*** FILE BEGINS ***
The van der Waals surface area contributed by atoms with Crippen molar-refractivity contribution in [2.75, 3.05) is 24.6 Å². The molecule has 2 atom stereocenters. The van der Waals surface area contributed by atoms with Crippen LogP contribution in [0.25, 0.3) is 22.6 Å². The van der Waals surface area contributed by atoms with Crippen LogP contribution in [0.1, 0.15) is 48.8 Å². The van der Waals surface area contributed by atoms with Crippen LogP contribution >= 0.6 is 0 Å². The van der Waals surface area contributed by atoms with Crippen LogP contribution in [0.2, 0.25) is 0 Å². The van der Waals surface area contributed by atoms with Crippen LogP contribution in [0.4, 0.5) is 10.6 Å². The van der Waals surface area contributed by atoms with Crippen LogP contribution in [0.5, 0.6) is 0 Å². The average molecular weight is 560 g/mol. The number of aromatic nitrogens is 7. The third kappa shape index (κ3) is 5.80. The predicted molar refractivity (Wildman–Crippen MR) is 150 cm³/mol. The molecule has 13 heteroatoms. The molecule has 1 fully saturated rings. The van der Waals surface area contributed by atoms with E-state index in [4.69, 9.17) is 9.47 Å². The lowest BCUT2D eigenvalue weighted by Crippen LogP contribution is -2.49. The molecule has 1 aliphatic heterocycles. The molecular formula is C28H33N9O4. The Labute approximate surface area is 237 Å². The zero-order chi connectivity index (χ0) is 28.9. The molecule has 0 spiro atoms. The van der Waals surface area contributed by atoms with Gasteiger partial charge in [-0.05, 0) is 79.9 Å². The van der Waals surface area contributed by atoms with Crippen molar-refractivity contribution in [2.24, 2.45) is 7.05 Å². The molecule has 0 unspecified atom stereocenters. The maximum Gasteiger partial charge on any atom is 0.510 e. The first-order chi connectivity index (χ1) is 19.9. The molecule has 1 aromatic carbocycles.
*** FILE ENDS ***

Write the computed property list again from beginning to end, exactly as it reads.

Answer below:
The van der Waals surface area contributed by atoms with Crippen molar-refractivity contribution in [2.75, 3.05) is 24.6 Å². The molecule has 2 atom stereocenters. The van der Waals surface area contributed by atoms with Crippen LogP contribution in [0.25, 0.3) is 22.6 Å². The van der Waals surface area contributed by atoms with Crippen LogP contribution in [0.1, 0.15) is 48.8 Å². The van der Waals surface area contributed by atoms with Crippen LogP contribution >= 0.6 is 0 Å². The van der Waals surface area contributed by atoms with Crippen LogP contribution in [0.2, 0.25) is 0 Å². The van der Waals surface area contributed by atoms with Crippen LogP contribution in [0.4, 0.5) is 10.6 Å². The van der Waals surface area contributed by atoms with Crippen LogP contribution in [0.5, 0.6) is 0 Å². The average molecular weight is 560 g/mol. The number of aromatic nitrogens is 7. The third kappa shape index (κ3) is 5.80. The predicted molar refractivity (Wildman–Crippen MR) is 150 cm³/mol. The molecule has 13 heteroatoms. The molecule has 1 fully saturated rings. The van der Waals surface area contributed by atoms with E-state index in [4.69, 9.17) is 9.47 Å². The lowest BCUT2D eigenvalue weighted by Crippen LogP contribution is -2.49. The molecule has 1 aliphatic heterocycles. The molecular formula is C28H33N9O4. The Labute approximate surface area is 237 Å². The zero-order chi connectivity index (χ0) is 28.9. The molecule has 0 spiro atoms. The van der Waals surface area contributed by atoms with Gasteiger partial charge in [-0.05, 0) is 79.9 Å². The van der Waals surface area contributed by atoms with Crippen molar-refractivity contribution in [2.24, 2.45) is 7.05 Å². The molecule has 0 unspecified atom stereocenters. The maximum Gasteiger partial charge on any atom is 0.510 e. The first-order chi connectivity index (χ1) is 19.9. The molecule has 1 aromatic carbocycles.